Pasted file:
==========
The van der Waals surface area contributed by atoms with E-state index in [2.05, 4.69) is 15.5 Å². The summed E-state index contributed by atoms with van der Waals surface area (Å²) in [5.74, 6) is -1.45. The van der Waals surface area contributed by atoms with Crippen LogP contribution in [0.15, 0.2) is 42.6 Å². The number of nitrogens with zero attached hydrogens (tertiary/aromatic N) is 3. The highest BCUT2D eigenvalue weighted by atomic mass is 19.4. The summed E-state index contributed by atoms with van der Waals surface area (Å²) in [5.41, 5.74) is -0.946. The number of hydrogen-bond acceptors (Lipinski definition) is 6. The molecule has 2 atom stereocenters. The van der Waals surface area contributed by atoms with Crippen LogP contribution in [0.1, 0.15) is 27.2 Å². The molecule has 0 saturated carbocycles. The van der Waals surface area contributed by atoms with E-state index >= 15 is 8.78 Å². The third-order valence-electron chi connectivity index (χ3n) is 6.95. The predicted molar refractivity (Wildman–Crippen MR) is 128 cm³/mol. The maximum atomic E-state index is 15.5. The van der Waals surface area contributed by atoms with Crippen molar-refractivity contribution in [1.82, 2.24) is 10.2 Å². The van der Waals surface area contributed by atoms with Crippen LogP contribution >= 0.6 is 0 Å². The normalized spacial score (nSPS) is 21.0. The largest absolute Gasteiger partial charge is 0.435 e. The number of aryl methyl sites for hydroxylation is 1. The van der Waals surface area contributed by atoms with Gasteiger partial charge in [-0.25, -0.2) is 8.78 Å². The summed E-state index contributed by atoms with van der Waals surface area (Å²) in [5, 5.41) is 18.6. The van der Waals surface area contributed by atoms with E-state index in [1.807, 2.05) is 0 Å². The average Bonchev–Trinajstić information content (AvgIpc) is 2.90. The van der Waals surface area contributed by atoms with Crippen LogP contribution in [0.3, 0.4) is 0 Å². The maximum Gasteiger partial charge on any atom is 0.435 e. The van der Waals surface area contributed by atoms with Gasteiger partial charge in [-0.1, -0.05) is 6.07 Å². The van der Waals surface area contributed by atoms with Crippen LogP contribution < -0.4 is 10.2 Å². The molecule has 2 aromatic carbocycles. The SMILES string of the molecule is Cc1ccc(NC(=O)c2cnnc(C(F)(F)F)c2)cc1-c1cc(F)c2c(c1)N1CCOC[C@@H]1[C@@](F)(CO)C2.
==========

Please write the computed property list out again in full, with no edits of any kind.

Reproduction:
The van der Waals surface area contributed by atoms with E-state index in [2.05, 4.69) is 15.5 Å². The summed E-state index contributed by atoms with van der Waals surface area (Å²) in [5.74, 6) is -1.45. The van der Waals surface area contributed by atoms with Crippen LogP contribution in [0.15, 0.2) is 42.6 Å². The number of nitrogens with zero attached hydrogens (tertiary/aromatic N) is 3. The highest BCUT2D eigenvalue weighted by atomic mass is 19.4. The summed E-state index contributed by atoms with van der Waals surface area (Å²) in [5.41, 5.74) is -0.946. The number of hydrogen-bond acceptors (Lipinski definition) is 6. The molecule has 2 atom stereocenters. The van der Waals surface area contributed by atoms with Crippen LogP contribution in [0.1, 0.15) is 27.2 Å². The molecule has 0 saturated carbocycles. The van der Waals surface area contributed by atoms with E-state index >= 15 is 8.78 Å². The third-order valence-electron chi connectivity index (χ3n) is 6.95. The predicted molar refractivity (Wildman–Crippen MR) is 128 cm³/mol. The maximum atomic E-state index is 15.5. The van der Waals surface area contributed by atoms with Crippen molar-refractivity contribution in [1.82, 2.24) is 10.2 Å². The van der Waals surface area contributed by atoms with Crippen LogP contribution >= 0.6 is 0 Å². The normalized spacial score (nSPS) is 21.0. The largest absolute Gasteiger partial charge is 0.435 e. The number of aryl methyl sites for hydroxylation is 1. The van der Waals surface area contributed by atoms with Gasteiger partial charge in [-0.25, -0.2) is 8.78 Å². The summed E-state index contributed by atoms with van der Waals surface area (Å²) in [5, 5.41) is 18.6. The van der Waals surface area contributed by atoms with E-state index in [1.807, 2.05) is 0 Å². The average Bonchev–Trinajstić information content (AvgIpc) is 2.90. The van der Waals surface area contributed by atoms with Crippen LogP contribution in [0.3, 0.4) is 0 Å². The maximum Gasteiger partial charge on any atom is 0.435 e. The van der Waals surface area contributed by atoms with Gasteiger partial charge in [-0.1, -0.05) is 6.07 Å². The van der Waals surface area contributed by atoms with Crippen LogP contribution < -0.4 is 10.2 Å². The molecule has 2 aromatic carbocycles. The SMILES string of the molecule is Cc1ccc(NC(=O)c2cnnc(C(F)(F)F)c2)cc1-c1cc(F)c2c(c1)N1CCOC[C@@H]1[C@@](F)(CO)C2.